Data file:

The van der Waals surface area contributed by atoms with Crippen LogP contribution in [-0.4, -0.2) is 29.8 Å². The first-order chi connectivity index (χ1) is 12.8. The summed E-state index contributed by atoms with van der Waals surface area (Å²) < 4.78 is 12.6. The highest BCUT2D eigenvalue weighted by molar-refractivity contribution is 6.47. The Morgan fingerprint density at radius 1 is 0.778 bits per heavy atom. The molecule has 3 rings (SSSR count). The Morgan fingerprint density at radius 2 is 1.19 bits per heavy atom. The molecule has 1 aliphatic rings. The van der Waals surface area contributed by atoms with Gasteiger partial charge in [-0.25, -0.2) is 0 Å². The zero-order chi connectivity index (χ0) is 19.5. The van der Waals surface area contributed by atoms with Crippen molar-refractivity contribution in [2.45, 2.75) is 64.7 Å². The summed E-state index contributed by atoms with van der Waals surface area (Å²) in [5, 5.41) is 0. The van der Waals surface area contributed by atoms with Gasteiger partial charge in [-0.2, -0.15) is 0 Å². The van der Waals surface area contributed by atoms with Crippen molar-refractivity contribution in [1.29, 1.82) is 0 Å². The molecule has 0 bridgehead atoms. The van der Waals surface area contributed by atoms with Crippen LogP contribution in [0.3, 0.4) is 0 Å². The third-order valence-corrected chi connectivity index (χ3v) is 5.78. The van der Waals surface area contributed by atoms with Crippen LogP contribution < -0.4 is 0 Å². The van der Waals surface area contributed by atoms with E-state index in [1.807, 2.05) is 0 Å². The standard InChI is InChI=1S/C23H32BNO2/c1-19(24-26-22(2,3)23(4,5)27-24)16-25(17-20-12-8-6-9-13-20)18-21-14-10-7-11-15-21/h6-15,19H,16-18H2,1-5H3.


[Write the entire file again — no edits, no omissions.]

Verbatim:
The van der Waals surface area contributed by atoms with Crippen LogP contribution in [-0.4, -0.2) is 29.8 Å². The first-order chi connectivity index (χ1) is 12.8. The summed E-state index contributed by atoms with van der Waals surface area (Å²) < 4.78 is 12.6. The highest BCUT2D eigenvalue weighted by molar-refractivity contribution is 6.47. The Morgan fingerprint density at radius 1 is 0.778 bits per heavy atom. The molecule has 3 rings (SSSR count). The Morgan fingerprint density at radius 2 is 1.19 bits per heavy atom. The molecule has 1 aliphatic rings. The van der Waals surface area contributed by atoms with Gasteiger partial charge in [-0.25, -0.2) is 0 Å². The zero-order chi connectivity index (χ0) is 19.5. The van der Waals surface area contributed by atoms with Crippen molar-refractivity contribution in [2.45, 2.75) is 64.7 Å². The summed E-state index contributed by atoms with van der Waals surface area (Å²) in [5, 5.41) is 0. The van der Waals surface area contributed by atoms with Gasteiger partial charge in [-0.2, -0.15) is 0 Å². The van der Waals surface area contributed by atoms with Crippen molar-refractivity contribution in [1.29, 1.82) is 0 Å². The molecule has 0 bridgehead atoms. The van der Waals surface area contributed by atoms with Crippen LogP contribution in [0.3, 0.4) is 0 Å². The third-order valence-corrected chi connectivity index (χ3v) is 5.78. The van der Waals surface area contributed by atoms with Crippen LogP contribution < -0.4 is 0 Å². The van der Waals surface area contributed by atoms with E-state index in [1.807, 2.05) is 0 Å². The standard InChI is InChI=1S/C23H32BNO2/c1-19(24-26-22(2,3)23(4,5)27-24)16-25(17-20-12-8-6-9-13-20)18-21-14-10-7-11-15-21/h6-15,19H,16-18H2,1-5H3.